Two Weeks With the Fab Four

Although I’m more than a decade too young to have experienced Beatlemania firsthand, I was first “introduced” to the lads from Liverpool by a high school friend in the early 90’s.

Sad, I know. But better late than never, right?

So basically while everyone else was sporting the flannel, crushin’ on everyone from Eddie Vedder to Billy Corgan and rockin’ out to “Smells Like Teen Spirit,” I was gaining quite an education about the band that forever changed the pop music landscape.

As my friend and I flipped through countless pics of the band and listened to the music any time we had and opportunity, it was clear that she was wholly devoted to John.

I, on the other hand, immediately took a fancy to Paul, “the cute Beatle,” which I’m pretty sure is where my allegiance would’ve lied in the band’s heyday—just like it did for a bazillion other girls. It wasn’t a particularly original choice for sure, but seriously who could resist those big, sad, puppy dog brown eyes and the voice of so many great songs like “Eleanor Rigby,” “When I’m Sixty Four” and still probably the most depressing song on the planet, “Yesterday”? After watching “A Hard Day’s Night” though, I’ll admit that I almost switched my allegiance to Ringo who was super adorable while getting picked on endlessly by everyone—including his band—but I never quite made the switch. So Paul it was.

Anyway, in college, my education continued as I steadily started acquiring The Beatles’ music. While I indulged in the unlikely combo of dc talk’s Jesus Freak, Alanis Morissette’s Jagged LIttle Pill and Jars of Clay’s self-titled album, I always worked The Beatles into my steady repertoire of listening and marveled at the progression from the sunshiney, innocent songs like “Do You Want to Know a Secret” and “She Loves You” to the moodier, more complex offerings of “Strawberry Fields” and “Come Together” in the later years. Truth be told, the more bizarre, experimental and drug-influenced the music got, the more I liked it. But in today’s world where Katy Perry’s “I Kissed a Girl” topped the charts week after week this summer, it’s still difficult to imagine a time where music only got as steamy as “I Want to Hold Your Hand.”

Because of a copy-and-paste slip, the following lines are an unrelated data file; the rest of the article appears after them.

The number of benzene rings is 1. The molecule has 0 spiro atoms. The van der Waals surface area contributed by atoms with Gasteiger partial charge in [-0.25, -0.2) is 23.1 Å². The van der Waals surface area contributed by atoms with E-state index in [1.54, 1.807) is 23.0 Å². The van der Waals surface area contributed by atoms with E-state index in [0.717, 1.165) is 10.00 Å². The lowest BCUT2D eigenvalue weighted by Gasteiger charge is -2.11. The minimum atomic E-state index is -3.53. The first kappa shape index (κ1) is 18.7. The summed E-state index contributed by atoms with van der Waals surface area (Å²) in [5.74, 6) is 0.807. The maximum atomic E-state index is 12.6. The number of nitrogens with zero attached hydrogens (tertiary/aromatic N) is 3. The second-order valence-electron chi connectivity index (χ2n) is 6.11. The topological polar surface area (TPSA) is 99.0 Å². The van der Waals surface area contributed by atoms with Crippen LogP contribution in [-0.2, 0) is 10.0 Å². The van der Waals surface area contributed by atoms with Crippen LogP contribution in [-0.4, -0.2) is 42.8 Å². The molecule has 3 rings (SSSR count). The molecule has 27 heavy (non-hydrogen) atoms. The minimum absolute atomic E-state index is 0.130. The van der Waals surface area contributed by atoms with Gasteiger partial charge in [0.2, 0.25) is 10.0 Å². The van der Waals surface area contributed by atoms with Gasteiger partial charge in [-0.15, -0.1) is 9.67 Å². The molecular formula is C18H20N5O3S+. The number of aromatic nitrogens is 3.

My fascination with the Fab Four continued long after college ended, too. In fact, during my second trip to London in 2004, I made sure to see all the Beatles hot spots via the fabulous Magical Mystery Tour, where I strolled by the Apple Offices, the site of that famous rooftop performance near the end of their career, crossed the street of Abbey Road (even though it was 100 degrees that day, a rarity in London, I went barefoot and out of step just like Paul did—minus the cigarette, though) and came face to face with the theater where Beatlemania all began (in London, anyway). It was fun and historic and oh-so-memorable, and even many years after Beatlemania had passed, there were probably 60 other people who were just as curious as I was about everything Beatles that hot August afternoon.

These days, I’m feeling even more informed thanks to Bob Spitz’s The Beatles: The Biography. For the past two weeks, I’ve digested way more than the Cliff’s Notes on John, Paul, George and Ringo. Breaking it down in glorious detail (only the ending of the nearly 900-page book felt a bit rushed), I read about the band members’ respective upbringings, how long it actually took to kickstart their career  (it wasn’t a quick climb to the top, that’s for sure), what it felt like once they’d officially”arrived” and was saddened by the inevitable fall-out that happened when the adoration of millions wasn’t fun anymore and ego, not to mention a constant stockpile of drugs, divided them.

While there were a slew of sad moments (Stu and Brian Epstein’s early deaths in particular), I was  especially moved by John’s tragic story—losing his mother at such a volatile point in his life, the loneliness and emptiness he felt even at the top, having his non-existent father creep back in the picture only when he was famous, the breakup of his marriage to Cynthia and taking up with Yoko. To say the least, I wasn’t surprised  the diehard Beatles’ fans hated Yoko so much, and I found myself breaking into spontaneous laughter a few times at the sheer craziness of her artistic endeavors. She’s one unique broad, that’s for sure, and it all made for one page-turning story that I won’t soon forget.

In honor of finishing the book, I went back and listened to some Beatles’ songs today. It still amazes me how timeless and creative they are. And for anyone who’d be interested in knowing how they all came to be, I can’t recommend Mr. Spitz’s book enough. My hubby loved the biography he did on Bob Dylan so much (another warts-and-all account) that he picked up the Beatles’ book just because he wrote it, plowed through it and told me I’d love it, too. And he was definitely right…it was a winner. Just like The Beatles’ music.

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